Tough times lead to more worker furloughs – just ask Chicago

Tightening belts this way costs businesses and government less than layoffs. But it’s tough on families.

Tony Avelar/The Christian Science Monitor
Ed and Joan Wellington prepare dinner at the St. Helena, Calif., home that they worry they will lose to foreclosure. Both were placed on furlough for several days a month.

For millions of Americans, this might be the year of the furlough.

Over the course of a month or so, workers – both white-collar and blue – may have to take several days off whether they want to or not. Call it a temporary pay cut – an action that is sold by management as a way to help save some jobs.

It is a phenomenon that is coursing through the workplace, especially in state and local governments. Although companies tend to do mass layoffs, there is a growing trend to impose private-sector furloughs, especially for the white-collar workforce.

On Monday, the doors to City Hall, libraries, and health clinics across Chicago remained locked for the first of three furlough days the city has scheduled for 2009. Officials estimate the restricted-service days will save the city $8.3 million.

For some people who get furloughed, it can be a major financial penalty. But for others, it beats the alternative: getting laid off.

"It's a financial burden none of us would want even in rich, fat times," says Bill Kahnweiler, an associate professor of human resources at Georgia State University in Atlanta. "But relative to getting laid off and losing the job, I'd rather get furloughed, knowing I could come back."

Although the Bureau of Labor Statistics (BLS) doesn't keep track of furloughs as a separate category, it says there has been a sharp increase in the number of workers who are working part time or have involuntarily reduced hours. In June, some 6,783,000 workers reported they were working part time because of business conditions, compared with 3,905,000 last year.

"This is very close to the all-time high reached in March," says Steve Hipple, an economist at the BLS. "It really took off last fall."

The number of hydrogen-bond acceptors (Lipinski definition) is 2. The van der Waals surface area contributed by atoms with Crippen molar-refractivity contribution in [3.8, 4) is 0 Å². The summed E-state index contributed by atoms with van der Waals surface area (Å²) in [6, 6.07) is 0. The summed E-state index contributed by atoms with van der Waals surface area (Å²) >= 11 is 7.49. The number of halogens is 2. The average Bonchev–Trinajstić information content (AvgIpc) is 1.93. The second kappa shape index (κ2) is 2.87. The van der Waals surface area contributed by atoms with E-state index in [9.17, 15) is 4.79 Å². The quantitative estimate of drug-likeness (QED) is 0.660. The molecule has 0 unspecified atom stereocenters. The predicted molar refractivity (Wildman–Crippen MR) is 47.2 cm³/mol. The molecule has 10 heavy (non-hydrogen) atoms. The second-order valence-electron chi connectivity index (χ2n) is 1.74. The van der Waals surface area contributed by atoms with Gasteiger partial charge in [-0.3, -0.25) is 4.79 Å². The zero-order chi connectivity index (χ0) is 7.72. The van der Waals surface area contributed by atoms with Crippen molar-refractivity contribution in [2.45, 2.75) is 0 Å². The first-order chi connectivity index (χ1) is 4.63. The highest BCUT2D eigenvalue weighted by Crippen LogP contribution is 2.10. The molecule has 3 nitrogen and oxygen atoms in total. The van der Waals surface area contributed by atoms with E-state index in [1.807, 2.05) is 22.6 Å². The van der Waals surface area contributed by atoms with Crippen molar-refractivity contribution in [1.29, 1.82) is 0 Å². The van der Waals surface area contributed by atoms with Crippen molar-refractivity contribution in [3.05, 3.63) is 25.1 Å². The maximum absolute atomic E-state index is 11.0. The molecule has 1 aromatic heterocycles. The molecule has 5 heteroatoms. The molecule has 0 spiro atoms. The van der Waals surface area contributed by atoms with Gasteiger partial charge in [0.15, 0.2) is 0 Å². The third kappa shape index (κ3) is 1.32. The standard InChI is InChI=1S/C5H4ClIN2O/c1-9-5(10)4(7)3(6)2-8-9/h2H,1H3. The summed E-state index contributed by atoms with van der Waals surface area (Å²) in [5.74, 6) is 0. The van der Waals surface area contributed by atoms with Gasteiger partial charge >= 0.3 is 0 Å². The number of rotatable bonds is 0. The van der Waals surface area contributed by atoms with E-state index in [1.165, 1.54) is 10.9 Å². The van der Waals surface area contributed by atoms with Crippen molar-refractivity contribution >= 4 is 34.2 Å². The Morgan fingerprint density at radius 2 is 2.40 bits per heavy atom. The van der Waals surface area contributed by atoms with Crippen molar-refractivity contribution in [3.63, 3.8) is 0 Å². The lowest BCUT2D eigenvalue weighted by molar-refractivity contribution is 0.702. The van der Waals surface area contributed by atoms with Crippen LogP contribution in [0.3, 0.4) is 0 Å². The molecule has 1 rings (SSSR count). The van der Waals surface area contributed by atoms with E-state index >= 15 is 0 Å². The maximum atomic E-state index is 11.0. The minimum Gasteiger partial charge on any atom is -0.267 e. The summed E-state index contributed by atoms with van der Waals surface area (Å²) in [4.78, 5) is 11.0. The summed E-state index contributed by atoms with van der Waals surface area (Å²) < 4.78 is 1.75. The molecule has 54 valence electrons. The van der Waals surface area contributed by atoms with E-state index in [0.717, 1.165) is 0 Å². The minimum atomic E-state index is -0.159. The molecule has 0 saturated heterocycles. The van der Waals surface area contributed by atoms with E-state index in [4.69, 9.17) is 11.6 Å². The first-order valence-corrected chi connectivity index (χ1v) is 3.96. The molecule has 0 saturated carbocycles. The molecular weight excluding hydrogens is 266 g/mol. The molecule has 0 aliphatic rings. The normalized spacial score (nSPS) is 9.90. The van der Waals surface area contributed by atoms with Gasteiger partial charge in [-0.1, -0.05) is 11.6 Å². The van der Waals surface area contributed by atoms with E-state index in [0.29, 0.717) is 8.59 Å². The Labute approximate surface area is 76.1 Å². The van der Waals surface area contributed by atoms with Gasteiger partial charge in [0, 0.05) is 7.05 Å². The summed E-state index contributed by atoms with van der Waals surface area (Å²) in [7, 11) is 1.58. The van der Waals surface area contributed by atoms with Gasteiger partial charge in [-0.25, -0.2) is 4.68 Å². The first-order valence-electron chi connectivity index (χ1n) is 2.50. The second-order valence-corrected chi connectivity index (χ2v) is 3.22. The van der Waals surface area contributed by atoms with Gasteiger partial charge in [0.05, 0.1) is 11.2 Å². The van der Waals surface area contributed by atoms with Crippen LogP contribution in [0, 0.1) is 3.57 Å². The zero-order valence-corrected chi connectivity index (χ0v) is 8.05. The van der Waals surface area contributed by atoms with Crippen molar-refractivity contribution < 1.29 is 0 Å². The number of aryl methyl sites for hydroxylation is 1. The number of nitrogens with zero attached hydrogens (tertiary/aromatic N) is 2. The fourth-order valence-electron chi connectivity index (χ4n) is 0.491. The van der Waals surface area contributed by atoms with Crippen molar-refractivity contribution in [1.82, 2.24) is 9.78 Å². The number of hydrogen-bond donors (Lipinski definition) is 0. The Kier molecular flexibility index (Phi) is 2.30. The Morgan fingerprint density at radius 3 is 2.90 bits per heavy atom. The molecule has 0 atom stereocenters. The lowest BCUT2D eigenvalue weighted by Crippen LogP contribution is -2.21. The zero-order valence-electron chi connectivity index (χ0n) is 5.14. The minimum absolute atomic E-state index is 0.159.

According to a June survey by Towers Perrin, a consulting firm in Stanford, Conn., 17 percent of nearly 700 human resources professionals said their companies either had acted or planned to furlough workers in the next 12 to 18 months. Another 23 percent were considering it.

"This is a significant uptick," says Ravin Jesuthasan, Chicago-based managing principal at Towers. "Until this recession, we never saw furloughs for white-collar workers. Instead, companies used the nuclear option of a reduction in force."

Although furloughs may avoid layoffs, they also have their downside, says Mr. Kahnweiler, pointing to the possibility that some employees can become unmotivated and may feel betrayed. "It can be a good way to fuel distrust with management." Kahnweiler is facing a furlough as a state employee.

On the positive side, he says, the fact all the employees are suffering together may be a unifying factor.

"If we're all in tough times, we put petty differences aside," he says.

For companies, furloughs are appealing, says Mr. Jesuthasan, because no cost is associated with a furlough compared with a layoff, and they result in less workforce disruption.

"Companies recognize [that] if they can preserve the flexibility and hang on to the talent, they are better off when the economy recovers," he says.

Unions have a mixed view of furloughs, which they generally view as a last resort. "In some ways it has turned into a necessary evil," says Steve Kreisberg, director of collective bargaining for the American Federation of State, County and Municipal Employees (AFSCME). "Within a limit it is tolerable."